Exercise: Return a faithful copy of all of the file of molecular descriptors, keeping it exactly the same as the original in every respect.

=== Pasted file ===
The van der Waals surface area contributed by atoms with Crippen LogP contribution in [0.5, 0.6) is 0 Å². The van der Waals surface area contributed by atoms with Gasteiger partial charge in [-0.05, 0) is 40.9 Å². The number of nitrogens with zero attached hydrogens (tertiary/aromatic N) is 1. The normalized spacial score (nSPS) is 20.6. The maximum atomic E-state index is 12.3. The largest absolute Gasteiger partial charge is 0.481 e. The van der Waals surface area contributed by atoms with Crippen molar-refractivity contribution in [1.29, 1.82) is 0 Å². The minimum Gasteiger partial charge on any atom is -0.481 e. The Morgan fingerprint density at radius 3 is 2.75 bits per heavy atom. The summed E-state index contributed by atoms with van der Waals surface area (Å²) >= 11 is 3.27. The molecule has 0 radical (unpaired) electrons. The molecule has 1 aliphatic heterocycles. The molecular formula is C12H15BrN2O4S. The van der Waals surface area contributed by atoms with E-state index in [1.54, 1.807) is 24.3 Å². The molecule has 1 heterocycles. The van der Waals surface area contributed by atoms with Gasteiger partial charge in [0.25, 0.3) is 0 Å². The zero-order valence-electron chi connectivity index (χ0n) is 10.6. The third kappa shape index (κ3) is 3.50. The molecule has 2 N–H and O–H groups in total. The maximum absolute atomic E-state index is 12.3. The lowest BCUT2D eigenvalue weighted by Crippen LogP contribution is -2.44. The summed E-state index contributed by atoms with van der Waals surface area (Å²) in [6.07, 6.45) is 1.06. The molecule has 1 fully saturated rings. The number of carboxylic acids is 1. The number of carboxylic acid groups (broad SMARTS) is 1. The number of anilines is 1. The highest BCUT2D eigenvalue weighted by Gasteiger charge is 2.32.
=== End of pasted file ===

The van der Waals surface area contributed by atoms with Crippen LogP contribution in [0.5, 0.6) is 0 Å². The van der Waals surface area contributed by atoms with Gasteiger partial charge in [-0.05, 0) is 40.9 Å². The number of nitrogens with zero attached hydrogens (tertiary/aromatic N) is 1. The normalized spacial score (nSPS) is 20.6. The maximum atomic E-state index is 12.3. The largest absolute Gasteiger partial charge is 0.481 e. The van der Waals surface area contributed by atoms with Crippen molar-refractivity contribution in [1.29, 1.82) is 0 Å². The minimum Gasteiger partial charge on any atom is -0.481 e. The Morgan fingerprint density at radius 3 is 2.75 bits per heavy atom. The summed E-state index contributed by atoms with van der Waals surface area (Å²) >= 11 is 3.27. The molecule has 0 radical (unpaired) electrons. The molecule has 1 aliphatic heterocycles. The molecular formula is C12H15BrN2O4S. The van der Waals surface area contributed by atoms with E-state index in [1.54, 1.807) is 24.3 Å². The molecule has 1 heterocycles. The van der Waals surface area contributed by atoms with Gasteiger partial charge in [0.25, 0.3) is 0 Å². The zero-order valence-electron chi connectivity index (χ0n) is 10.6. The third kappa shape index (κ3) is 3.50. The molecule has 2 N–H and O–H groups in total. The maximum absolute atomic E-state index is 12.3. The lowest BCUT2D eigenvalue weighted by Crippen LogP contribution is -2.44. The summed E-state index contributed by atoms with van der Waals surface area (Å²) in [6.07, 6.45) is 1.06. The molecule has 1 fully saturated rings. The number of carboxylic acids is 1. The number of carboxylic acid groups (broad SMARTS) is 1. The number of anilines is 1. The highest BCUT2D eigenvalue weighted by Gasteiger charge is 2.32.